my good father, my good mother, my good child

The indefinite article is not used in the plural, of course. The negation of the indefinite article and the possessive determiners do have a plural form. In the plural the adjective takes an -en ending next to a two-form determiner:

keine guten Väter, keine guten Mütter, keine guten Kinder
no good fathers, no good mothers, no good children

unsere guten Väter, unsere guten Mütter, unsere guten Kinder
our good fathers, our good mothers, our good children

Thus, in the nominative case the attributive adjective takes the following endings if it is preceded by an indefinite article or another two-form determiner:

Endings after a two-form determiner

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For advanced students

In a German sentence it is also important to express the case of the noun. In German there are four cases (nominative, accusative, dative and genitive), which are denoted by the article or another determiner.
Above we examined the nominative case and its endings. Now let us see the other cases, too.

The accusative differs from the nominative only in the masculine (accusative forms of the definite article are: den, die, das; accusative forms of the indefinite article: einen, eine, ein).
The dative and the genitive differ totally from the nominative: these cases are always expressed by specific endings of the determiners but here the gender is not so important, these determiners have the same form in the masculine and in the neuter (definite article dative: dem, der, dem; genitive: des, der, des; indefinite article dative: einem, einer, einem; genitive: eines, einer, eines).

In all the cases the noun-phrase has to express the same things as the definite article would express. If there is a definite article or another three-form determiner in the noun-phrase the adjective simply takes -e endings in the nominative and in the accusative, where it is the same as the nominative, and takes -en endings in all the other cases, including the plural forms of all the cases. This kind of declension of German adjectives is called weak declension and can be shown with the following speadsheet:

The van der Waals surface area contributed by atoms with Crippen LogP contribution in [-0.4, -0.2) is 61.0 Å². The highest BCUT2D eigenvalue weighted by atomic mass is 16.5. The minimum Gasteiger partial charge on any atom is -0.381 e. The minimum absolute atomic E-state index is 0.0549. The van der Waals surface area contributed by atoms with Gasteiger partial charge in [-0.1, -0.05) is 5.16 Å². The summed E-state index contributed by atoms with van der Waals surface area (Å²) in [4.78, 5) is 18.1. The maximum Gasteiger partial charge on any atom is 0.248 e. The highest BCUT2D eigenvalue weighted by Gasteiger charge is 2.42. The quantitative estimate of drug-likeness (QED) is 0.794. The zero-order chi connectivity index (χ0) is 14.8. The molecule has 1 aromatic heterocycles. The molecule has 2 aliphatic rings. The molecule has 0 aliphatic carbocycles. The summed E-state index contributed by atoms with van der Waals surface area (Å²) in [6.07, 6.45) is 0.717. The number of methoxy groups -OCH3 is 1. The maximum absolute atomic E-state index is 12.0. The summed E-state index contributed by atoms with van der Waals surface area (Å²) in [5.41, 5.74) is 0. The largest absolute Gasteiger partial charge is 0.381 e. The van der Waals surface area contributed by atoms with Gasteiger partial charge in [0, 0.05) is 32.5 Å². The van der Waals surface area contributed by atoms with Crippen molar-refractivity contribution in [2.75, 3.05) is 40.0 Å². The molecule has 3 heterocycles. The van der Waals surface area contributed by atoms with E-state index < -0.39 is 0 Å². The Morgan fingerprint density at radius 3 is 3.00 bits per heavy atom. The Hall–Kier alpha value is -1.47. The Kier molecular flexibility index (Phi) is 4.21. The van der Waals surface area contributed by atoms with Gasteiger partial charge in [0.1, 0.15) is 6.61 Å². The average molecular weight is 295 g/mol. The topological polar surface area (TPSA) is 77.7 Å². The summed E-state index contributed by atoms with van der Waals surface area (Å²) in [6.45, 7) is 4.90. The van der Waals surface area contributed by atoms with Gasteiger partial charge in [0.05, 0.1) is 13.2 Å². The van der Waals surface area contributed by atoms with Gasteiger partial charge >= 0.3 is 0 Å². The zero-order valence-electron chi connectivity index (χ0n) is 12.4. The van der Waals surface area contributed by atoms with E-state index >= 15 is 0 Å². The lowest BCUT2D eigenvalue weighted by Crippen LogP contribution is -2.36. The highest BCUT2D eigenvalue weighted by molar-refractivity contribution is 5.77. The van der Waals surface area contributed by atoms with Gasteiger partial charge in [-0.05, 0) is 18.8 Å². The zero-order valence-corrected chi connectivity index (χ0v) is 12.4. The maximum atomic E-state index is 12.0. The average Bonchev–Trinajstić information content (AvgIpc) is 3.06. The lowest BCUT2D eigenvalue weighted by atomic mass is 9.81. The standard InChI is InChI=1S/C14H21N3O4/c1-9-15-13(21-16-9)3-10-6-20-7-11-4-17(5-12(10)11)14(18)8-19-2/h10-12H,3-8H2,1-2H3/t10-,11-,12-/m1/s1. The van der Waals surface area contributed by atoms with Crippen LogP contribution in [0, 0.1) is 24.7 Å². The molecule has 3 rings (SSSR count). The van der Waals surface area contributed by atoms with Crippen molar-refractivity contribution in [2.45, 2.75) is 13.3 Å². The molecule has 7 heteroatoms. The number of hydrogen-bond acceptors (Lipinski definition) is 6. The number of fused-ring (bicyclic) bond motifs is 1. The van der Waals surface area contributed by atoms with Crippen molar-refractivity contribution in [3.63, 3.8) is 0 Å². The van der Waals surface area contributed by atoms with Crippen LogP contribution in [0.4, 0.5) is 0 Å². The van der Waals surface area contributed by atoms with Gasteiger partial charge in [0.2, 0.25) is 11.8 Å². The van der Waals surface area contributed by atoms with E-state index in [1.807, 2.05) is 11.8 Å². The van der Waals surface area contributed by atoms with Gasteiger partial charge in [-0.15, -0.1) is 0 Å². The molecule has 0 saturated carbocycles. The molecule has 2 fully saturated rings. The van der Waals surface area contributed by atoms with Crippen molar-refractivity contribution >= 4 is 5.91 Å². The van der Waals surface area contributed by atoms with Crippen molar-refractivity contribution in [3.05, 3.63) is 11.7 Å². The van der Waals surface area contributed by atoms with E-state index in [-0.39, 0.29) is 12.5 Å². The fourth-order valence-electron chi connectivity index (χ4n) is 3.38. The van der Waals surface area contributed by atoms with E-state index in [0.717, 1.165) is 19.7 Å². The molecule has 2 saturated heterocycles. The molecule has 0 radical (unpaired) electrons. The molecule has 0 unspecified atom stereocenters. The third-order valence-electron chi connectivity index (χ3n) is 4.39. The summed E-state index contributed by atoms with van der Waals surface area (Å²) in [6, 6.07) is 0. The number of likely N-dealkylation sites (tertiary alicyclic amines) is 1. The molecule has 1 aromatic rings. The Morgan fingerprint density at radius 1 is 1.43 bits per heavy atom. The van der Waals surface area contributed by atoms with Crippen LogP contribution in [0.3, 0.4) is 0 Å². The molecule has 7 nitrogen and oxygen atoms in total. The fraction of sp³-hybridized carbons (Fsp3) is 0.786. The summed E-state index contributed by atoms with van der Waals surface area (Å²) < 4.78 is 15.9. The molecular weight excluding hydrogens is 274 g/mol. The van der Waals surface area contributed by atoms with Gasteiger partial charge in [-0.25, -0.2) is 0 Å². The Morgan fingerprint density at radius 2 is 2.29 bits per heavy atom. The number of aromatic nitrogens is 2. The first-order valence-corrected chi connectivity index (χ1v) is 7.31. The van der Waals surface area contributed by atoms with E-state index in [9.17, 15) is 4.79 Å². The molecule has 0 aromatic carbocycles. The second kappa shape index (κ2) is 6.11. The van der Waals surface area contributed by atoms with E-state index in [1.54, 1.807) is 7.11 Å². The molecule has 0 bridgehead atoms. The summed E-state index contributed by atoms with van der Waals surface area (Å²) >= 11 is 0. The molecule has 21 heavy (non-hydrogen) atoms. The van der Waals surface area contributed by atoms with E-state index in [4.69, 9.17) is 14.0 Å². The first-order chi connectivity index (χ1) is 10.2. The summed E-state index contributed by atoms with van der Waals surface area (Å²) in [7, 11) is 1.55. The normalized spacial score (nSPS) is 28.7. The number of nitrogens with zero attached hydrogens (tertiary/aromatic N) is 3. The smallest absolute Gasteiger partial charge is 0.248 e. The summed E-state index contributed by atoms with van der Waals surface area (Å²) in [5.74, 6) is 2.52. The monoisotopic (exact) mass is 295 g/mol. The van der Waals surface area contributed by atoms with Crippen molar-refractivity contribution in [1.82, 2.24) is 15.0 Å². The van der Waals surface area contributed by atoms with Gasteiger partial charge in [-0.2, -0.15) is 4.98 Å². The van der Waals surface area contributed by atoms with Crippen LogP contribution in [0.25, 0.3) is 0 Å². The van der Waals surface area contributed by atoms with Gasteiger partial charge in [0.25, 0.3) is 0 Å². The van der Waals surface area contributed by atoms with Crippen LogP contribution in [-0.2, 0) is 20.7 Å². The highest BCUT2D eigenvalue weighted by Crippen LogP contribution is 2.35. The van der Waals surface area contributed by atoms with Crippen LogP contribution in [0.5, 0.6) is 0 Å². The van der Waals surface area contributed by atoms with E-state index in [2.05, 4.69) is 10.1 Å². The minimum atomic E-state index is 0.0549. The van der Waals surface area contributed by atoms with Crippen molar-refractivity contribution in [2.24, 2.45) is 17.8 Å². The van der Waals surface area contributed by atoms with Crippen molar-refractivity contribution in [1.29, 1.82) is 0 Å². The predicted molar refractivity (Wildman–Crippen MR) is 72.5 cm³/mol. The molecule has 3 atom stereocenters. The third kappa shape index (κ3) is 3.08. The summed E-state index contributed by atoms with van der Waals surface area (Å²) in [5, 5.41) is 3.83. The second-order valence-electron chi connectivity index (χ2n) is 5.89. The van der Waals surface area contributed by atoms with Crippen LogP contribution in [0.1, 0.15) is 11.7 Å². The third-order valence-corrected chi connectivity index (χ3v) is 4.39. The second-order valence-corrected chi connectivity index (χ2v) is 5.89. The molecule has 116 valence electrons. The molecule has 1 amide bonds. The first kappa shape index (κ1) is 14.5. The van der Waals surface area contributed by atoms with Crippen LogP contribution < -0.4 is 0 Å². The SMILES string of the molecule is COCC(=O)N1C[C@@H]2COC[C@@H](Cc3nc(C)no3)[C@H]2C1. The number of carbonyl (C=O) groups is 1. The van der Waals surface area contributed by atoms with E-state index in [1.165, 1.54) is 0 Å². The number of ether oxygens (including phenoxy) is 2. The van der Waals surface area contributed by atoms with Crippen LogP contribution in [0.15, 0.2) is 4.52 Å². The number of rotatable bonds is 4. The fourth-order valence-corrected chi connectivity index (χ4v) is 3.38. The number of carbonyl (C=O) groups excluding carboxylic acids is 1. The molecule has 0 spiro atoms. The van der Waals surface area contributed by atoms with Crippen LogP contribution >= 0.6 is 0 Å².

Weak declension of the German adjectivesWeak declension is applied after the following words (three-form determiners):

der, die, das (the)
dieser, diese, diese (this)
jener, jene, jenes (that)
jeder, jede, jedes (each)
solcher, solche, solches (such, so)
mancher, manche, manches (some, many)
derselbe, dieselbe, dasselbe (the same)
derjenige, diejenige, dasjenige (that, the one who)
welcher, welche, welches (which – question word)
aller, alle, alles (all the)
beider, beide, beides (both – mostly used in the plural)
sämtlicher, sämtliche, sämtliches (full, all – mostly used in the plural)

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If there is no article or determiner in the noun-phrase at all, nothing shows us the gender, number and case of the noun, so it is the adjective which has to do it. The adjective takes the endings of the definite article in a parallel declension. So the adjective behaves as if it were the definite article itself. This kind of declension of German adjectives is called strong declension and can be shown with the following spreadsheet:

Strong declension of the German adjectives

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If the noun-phrase contains an indefinite article or another two-form determiner, the adjective in the nominative and in the accusative takes the endings of the definite article, as a two-form determiner does not refer to the gender of the noun unequivocally in these cases. In the other cases the two-form determiner expresses everything necessary, like a definite article, so the adjective takes only an -en ending. This kind of declension is called mixed declension of German adjectives and is shown with the following spreadsheet:

Mixed declension of the German adjectives

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Further things to know

The adjective hoch (high) behaves in a different way. Before the endings its root is hoh-:

ein hohes Haus; das hohe Haus; die hohen Häuser

If more than one adjective precedes a noun, all of them take the same endings:

ein hübsches, weißes, großes Hemd

However, when the two adjectives refer to languages, only the second one is declined:

Römisch-Germanisches Museum
deutsch-englisches Wörterbuch

Adjectives with an -el, -er, -en ending (e.g. dunkel – dark, teuer – expensive) can lose their e vowel before the further endings – it is optional:

das dunkele Zimmer; das dunkle Zimmer
ein teuerer Wagen; ein teurer Wagen

There are certain adjectives that cannot be declined:

two colours: lila, rosa

dieses lila Hemd
mein rosa Hemd

adjectives formed by adding an -er ending  to geographical names:

Berliner Zeitung
der Pariser Eiffelturm
die Dresdener Galerie

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Link:

http://en.wikipedia.org/wiki/German_adjectives